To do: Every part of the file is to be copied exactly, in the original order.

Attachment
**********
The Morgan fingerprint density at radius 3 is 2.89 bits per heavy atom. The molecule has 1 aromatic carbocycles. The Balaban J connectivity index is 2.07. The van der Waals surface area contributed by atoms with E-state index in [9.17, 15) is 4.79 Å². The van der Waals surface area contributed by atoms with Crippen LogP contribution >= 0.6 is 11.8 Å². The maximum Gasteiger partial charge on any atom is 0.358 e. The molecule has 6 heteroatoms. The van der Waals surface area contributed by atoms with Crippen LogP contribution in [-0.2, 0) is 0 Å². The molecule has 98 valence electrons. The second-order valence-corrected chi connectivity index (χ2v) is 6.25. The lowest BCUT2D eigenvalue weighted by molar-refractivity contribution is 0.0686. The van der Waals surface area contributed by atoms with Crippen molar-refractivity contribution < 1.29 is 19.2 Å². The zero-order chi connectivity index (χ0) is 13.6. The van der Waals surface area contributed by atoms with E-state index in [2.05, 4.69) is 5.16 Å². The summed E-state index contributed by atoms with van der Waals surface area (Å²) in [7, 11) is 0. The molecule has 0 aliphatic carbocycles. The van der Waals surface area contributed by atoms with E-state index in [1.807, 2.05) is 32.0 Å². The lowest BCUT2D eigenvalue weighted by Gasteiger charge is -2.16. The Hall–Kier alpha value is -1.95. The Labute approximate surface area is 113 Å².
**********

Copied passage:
The Morgan fingerprint density at radius 3 is 2.89 bits per heavy atom. The molecule has 1 aromatic carbocycles. The Balaban J connectivity index is 2.07. The van der Waals surface area contributed by atoms with E-state index in [9.17, 15) is 4.79 Å². The van der Waals surface area contributed by atoms with Crippen LogP contribution >= 0.6 is 11.8 Å². The maximum Gasteiger partial charge on any atom is 0.358 e. The molecule has 6 heteroatoms. The van der Waals surface area contributed by atoms with Crippen LogP contribution in [-0.2, 0) is 0 Å². The molecule has 98 valence electrons. The second-order valence-corrected chi connectivity index (χ2v) is 6.25. The lowest BCUT2D eigenvalue weighted by molar-refractivity contribution is 0.0686. The van der Waals surface area contributed by atoms with Crippen molar-refractivity contribution < 1.29 is 19.2 Å². The zero-order chi connectivity index (χ0) is 13.6. The van der Waals surface area contributed by atoms with E-state index in [2.05, 4.69) is 5.16 Å². The summed E-state index contributed by atoms with van der Waals surface area (Å²) in [7, 11) is 0. The molecule has 0 aliphatic carbocycles. The van der Waals surface area contributed by atoms with E-state index in [1.807, 2.05) is 32.0 Å². The lowest BCUT2D eigenvalue weighted by Gasteiger charge is -2.16. The Hall–Kier alpha value is -1.95. The Labute approximate surface area is 113 Å².